GAI Waterhouse left Randwick racecourse on Saturday elated at her record-breaking day and confident she had an unprecedented grip on Melbourne's spring carnival.
In fact, no trainer, on the eve of Australia's most celebrated five weeks of racing, has ever shaped to have so much influence.
Waterhouse has pre-post favourites in the Cox Plate and the Caulfield and Melbourne cups, and prepares the shortest-priced favourite in Caulfield Guineas history with Pierro at $1.30.
Waterhouse's remarkable mare More Joyous will also be favourite for the group 1 Toorak Handicap at Caulfield on Saturday, as she has her last run before being one of three runners that the Sydney trainer intends to start in the Cox Plate.
While jockey managers across Australia have Waterhouse's phone number prominently displayed, she yesterday spoke of her relationship with stable rider Nash Rawiller who will shoulder the bulk of her hopes this spring.
''I asked Robbie [Waterhouse's husband] a few years ago to give me the name of the best heavyweight jockey and the best lightweight. He came back with Blake Shinn and Nash Rawiller,'' she said.
''Shinn got straight on a plane to Sydney to speak to me, but Nash wanted time to discuss the proposition with his wife.''
While a relationship with Shinn was successful for several seasons before coming to an end, Rawiller's continues to flourish and the pair remain one of racing's most dominant and strongest partnerships.
But Waterhouse admitted she had doubts even until the end of the first 18 months. ''What most [jockeys] don't understand is that I train differently to many other trainers. While they like to get them ready with a run or two, my horses are ready to go from the start.
''I like them to be dominant, I like them to be on the pace, and some jockeys don't get it. But after a time Nash and I worked out a good relationship with the team.''
Waterhouse's father, the late Tommy Smith, was one of Australia's finest horse trainers and had, seemingly to the public, a strong relationship with former jockey George Moore. The duo won hundreds of major races.
''No, I didn't follow on that style that dad did. Dad and Moore were pretty feisty customers. They had many arguments and I didn't see the need for a trainer-jockey relationship to be as confrontational as theirs was.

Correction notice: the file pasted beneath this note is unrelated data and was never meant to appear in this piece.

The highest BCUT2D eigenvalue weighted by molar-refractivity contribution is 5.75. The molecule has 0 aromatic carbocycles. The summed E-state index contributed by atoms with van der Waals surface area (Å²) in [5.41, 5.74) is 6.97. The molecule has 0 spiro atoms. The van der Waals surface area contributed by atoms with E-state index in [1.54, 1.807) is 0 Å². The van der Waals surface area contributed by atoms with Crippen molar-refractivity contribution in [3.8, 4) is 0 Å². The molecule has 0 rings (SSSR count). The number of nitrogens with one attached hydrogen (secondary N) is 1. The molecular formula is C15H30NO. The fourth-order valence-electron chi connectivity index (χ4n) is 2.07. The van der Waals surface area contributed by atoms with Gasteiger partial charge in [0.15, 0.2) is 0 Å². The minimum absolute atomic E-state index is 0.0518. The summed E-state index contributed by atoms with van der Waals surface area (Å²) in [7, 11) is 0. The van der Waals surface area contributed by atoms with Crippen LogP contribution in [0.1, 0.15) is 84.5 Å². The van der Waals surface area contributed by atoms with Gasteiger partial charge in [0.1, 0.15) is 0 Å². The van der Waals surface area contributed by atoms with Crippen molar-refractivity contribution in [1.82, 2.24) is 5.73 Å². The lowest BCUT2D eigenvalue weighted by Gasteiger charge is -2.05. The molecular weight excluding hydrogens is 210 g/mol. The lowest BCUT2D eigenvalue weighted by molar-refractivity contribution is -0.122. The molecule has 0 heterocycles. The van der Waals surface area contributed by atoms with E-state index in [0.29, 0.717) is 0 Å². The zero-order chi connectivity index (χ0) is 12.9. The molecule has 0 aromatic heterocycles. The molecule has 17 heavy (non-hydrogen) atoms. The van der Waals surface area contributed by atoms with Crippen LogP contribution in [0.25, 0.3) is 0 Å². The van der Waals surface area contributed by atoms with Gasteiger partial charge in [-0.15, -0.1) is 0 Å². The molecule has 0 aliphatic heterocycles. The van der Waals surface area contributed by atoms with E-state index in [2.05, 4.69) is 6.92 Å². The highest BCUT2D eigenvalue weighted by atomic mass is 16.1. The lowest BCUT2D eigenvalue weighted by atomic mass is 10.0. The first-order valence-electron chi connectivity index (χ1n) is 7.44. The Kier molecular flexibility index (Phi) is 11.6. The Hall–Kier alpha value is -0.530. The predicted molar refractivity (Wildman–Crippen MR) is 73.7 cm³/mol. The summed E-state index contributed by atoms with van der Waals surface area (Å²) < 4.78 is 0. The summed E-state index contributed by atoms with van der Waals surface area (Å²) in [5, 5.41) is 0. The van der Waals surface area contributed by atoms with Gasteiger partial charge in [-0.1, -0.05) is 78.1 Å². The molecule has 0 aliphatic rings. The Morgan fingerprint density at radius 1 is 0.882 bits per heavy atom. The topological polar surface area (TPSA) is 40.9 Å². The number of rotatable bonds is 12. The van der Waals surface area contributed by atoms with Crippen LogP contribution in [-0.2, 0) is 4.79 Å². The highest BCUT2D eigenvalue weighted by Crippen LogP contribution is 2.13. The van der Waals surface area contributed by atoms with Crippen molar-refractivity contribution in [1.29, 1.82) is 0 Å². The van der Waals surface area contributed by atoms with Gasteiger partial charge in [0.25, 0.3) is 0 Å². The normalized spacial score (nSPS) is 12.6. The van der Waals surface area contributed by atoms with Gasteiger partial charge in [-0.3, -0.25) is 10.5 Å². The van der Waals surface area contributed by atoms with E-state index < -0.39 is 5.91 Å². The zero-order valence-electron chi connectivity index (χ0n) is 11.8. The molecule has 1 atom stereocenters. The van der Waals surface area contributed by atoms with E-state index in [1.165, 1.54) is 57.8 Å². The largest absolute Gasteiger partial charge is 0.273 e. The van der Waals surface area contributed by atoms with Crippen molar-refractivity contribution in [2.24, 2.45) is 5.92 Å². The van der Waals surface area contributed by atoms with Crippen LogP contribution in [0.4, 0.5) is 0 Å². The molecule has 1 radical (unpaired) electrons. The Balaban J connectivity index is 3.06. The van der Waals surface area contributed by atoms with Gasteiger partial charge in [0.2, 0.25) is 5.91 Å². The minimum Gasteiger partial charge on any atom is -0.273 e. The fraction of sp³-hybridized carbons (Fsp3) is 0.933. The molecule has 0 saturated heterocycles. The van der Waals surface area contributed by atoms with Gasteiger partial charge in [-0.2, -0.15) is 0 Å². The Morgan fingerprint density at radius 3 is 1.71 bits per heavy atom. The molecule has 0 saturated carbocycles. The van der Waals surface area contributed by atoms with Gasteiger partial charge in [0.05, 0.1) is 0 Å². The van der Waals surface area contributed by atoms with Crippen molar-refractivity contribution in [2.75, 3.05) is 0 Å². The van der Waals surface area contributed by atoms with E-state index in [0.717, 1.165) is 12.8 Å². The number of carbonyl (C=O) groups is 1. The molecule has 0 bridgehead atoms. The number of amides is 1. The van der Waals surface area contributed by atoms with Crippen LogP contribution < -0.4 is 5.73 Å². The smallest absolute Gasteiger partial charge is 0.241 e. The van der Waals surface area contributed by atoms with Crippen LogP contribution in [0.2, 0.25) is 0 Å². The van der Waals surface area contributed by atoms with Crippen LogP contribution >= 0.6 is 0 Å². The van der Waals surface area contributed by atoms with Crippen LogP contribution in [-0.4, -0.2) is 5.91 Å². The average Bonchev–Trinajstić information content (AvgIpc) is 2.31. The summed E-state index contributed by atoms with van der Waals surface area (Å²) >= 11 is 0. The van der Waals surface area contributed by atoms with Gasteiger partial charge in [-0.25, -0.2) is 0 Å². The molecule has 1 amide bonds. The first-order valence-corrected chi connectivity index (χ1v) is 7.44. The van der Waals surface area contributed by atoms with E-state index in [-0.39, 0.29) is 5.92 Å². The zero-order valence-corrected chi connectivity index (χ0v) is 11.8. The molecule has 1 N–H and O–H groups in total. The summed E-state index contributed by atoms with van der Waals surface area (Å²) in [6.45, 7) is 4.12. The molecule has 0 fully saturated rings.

''I'm not a yes person, but confrontations can be negative and if I find a person like that in my system, I weed them out.''
Rawiller was known to be a patient and old-style jockey who liked his horses to settle and come home late. Waterhouse says Rawiller has refined that and rides as she wants, but takes his input on board.
''He's a deep thinker and I'm also a thinker, and it's a good way to be as we're always working towards the best for the horses. I know some of my jockeys think, 'here she comes again with another idea', but that's the way it's got to be; looking ahead and getting the best out of horses.
''Again, I'm a bit different from dad whose jockeys were worked hard as he believed they were extremely well paid, better than any horse trainer, so they had to do their share.
''I let Nash cut his cloth to suit himself. He probably rides three mornings a week and he's a terrific worker, but I've always got to remember that a jockey's lifestyle is not easy and they are wasting to get down in weight and it's got to tell on them.''
Two years ago Waterhouse saw a jockey whose talents she believed could be moulded into the upper echelons of Australian riding ranks.
At the Magic Millions on the Gold Coast, Waterhouse approached local Sydney jockey Tommy Berry and offered him a position at Tulloch Lodge.
On Saturday, that belief materialised into Berry winning the Epsom Handicap and Metropolitan double.
''Tommy is another who has fitted in well. His instructions [on Saturday] were to be positive and what happens, he's successful on both after he went whoosh at the top of the straight.''
In the next five weeks, Waterhouse could have upwards of 15 horses leave Sydney for Melbourne.
She said yesterday she wanted to let the dust settle on making premature plans for horses, but it would appear she will have a mixture of horses ranging from speedy two-year-olds to stayers this spring.
But Waterhouse maintains that her two jockeys will fly in and out of Melbourne on the one day during the spring carnival.
''They're only an hour away, they can come in, ride and go home, sleep in their own bed, be with their families and their routine is unaltered. I worry that jockeys coming down to Melbourne for all that time will live in a fishbowl existence.
''They'll eat too much, drink too much and party too much, and it's like having a flower in a hothouse, it's a pressure you don't need.
''They've all got diets and they've all got set ways of going about things, so I'm happy for them to stay at Randwick.''
If, according to corporate bookmaking firm Centrebet, Waterhouse is a $61 chance to win the Caulfield Cup, Cox Plate and Melbourne Cup this spring, her efforts at grooming jockeys will well and truly be worth it.